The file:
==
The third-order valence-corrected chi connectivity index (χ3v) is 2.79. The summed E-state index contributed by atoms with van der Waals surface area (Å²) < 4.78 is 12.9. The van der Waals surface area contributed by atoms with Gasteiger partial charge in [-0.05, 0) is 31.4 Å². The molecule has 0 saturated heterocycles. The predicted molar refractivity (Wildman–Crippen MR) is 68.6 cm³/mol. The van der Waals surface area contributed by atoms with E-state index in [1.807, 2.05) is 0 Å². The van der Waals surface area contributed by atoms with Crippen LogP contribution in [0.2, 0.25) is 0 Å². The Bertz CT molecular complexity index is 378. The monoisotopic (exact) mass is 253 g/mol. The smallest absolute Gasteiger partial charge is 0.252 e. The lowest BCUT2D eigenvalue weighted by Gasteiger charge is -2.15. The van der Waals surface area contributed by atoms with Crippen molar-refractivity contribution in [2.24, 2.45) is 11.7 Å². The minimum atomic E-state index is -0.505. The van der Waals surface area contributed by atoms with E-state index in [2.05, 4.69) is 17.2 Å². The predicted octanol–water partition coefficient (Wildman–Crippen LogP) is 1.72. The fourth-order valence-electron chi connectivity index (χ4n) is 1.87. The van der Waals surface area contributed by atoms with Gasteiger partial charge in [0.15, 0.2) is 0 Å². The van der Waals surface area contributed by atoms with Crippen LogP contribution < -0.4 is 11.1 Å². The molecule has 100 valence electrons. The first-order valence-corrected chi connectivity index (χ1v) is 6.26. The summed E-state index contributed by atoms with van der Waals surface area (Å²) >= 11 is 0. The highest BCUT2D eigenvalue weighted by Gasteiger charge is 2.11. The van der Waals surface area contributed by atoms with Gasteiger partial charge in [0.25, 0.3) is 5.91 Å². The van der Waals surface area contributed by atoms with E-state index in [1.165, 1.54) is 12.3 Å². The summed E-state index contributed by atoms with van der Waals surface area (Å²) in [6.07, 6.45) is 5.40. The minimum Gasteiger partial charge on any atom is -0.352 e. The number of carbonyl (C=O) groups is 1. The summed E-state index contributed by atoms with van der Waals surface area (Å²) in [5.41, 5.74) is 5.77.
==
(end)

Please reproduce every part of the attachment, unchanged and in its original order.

The third-order valence-corrected chi connectivity index (χ3v) is 2.79. The summed E-state index contributed by atoms with van der Waals surface area (Å²) < 4.78 is 12.9. The van der Waals surface area contributed by atoms with Gasteiger partial charge in [-0.05, 0) is 31.4 Å². The molecule has 0 saturated heterocycles. The predicted molar refractivity (Wildman–Crippen MR) is 68.6 cm³/mol. The van der Waals surface area contributed by atoms with E-state index in [1.807, 2.05) is 0 Å². The van der Waals surface area contributed by atoms with Crippen LogP contribution in [0.2, 0.25) is 0 Å². The Bertz CT molecular complexity index is 378. The monoisotopic (exact) mass is 253 g/mol. The smallest absolute Gasteiger partial charge is 0.252 e. The lowest BCUT2D eigenvalue weighted by Gasteiger charge is -2.15. The van der Waals surface area contributed by atoms with Crippen molar-refractivity contribution in [2.24, 2.45) is 11.7 Å². The minimum atomic E-state index is -0.505. The van der Waals surface area contributed by atoms with E-state index in [2.05, 4.69) is 17.2 Å². The predicted octanol–water partition coefficient (Wildman–Crippen LogP) is 1.72. The fourth-order valence-electron chi connectivity index (χ4n) is 1.87. The van der Waals surface area contributed by atoms with Gasteiger partial charge in [0.15, 0.2) is 0 Å². The van der Waals surface area contributed by atoms with Crippen LogP contribution < -0.4 is 11.1 Å². The molecule has 100 valence electrons. The first-order valence-corrected chi connectivity index (χ1v) is 6.26. The summed E-state index contributed by atoms with van der Waals surface area (Å²) >= 11 is 0. The highest BCUT2D eigenvalue weighted by Gasteiger charge is 2.11. The van der Waals surface area contributed by atoms with Gasteiger partial charge in [0.25, 0.3) is 5.91 Å². The van der Waals surface area contributed by atoms with E-state index in [1.165, 1.54) is 12.3 Å². The summed E-state index contributed by atoms with van der Waals surface area (Å²) in [6.07, 6.45) is 5.40. The minimum Gasteiger partial charge on any atom is -0.352 e. The number of carbonyl (C=O) groups is 1. The summed E-state index contributed by atoms with van der Waals surface area (Å²) in [5.41, 5.74) is 5.77.